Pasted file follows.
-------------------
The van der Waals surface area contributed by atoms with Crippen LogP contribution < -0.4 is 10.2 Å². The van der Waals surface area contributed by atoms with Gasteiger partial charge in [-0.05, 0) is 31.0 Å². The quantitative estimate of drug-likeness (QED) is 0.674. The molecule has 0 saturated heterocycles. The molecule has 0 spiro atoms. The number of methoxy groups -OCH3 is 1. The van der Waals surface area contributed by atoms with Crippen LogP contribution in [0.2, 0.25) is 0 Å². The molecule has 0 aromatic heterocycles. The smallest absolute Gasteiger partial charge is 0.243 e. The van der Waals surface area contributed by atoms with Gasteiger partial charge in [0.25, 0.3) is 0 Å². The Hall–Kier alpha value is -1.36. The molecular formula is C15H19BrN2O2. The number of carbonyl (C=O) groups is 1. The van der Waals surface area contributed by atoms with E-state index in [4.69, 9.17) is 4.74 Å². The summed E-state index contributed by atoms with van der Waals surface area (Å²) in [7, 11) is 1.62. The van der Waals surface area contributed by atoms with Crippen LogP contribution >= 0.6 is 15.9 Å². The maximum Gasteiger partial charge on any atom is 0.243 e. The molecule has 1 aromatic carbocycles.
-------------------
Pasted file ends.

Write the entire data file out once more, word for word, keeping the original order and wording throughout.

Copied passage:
The van der Waals surface area contributed by atoms with Crippen LogP contribution < -0.4 is 10.2 Å². The van der Waals surface area contributed by atoms with Gasteiger partial charge in [-0.05, 0) is 31.0 Å². The quantitative estimate of drug-likeness (QED) is 0.674. The molecule has 0 saturated heterocycles. The molecule has 0 spiro atoms. The number of methoxy groups -OCH3 is 1. The van der Waals surface area contributed by atoms with Crippen LogP contribution in [0.2, 0.25) is 0 Å². The molecule has 0 aromatic heterocycles. The smallest absolute Gasteiger partial charge is 0.243 e. The van der Waals surface area contributed by atoms with Gasteiger partial charge in [0.25, 0.3) is 0 Å². The Hall–Kier alpha value is -1.36. The molecular formula is C15H19BrN2O2. The number of carbonyl (C=O) groups is 1. The van der Waals surface area contributed by atoms with E-state index in [4.69, 9.17) is 4.74 Å². The summed E-state index contributed by atoms with van der Waals surface area (Å²) in [7, 11) is 1.62. The van der Waals surface area contributed by atoms with Crippen LogP contribution >= 0.6 is 15.9 Å². The maximum Gasteiger partial charge on any atom is 0.243 e. The molecule has 1 aromatic carbocycles.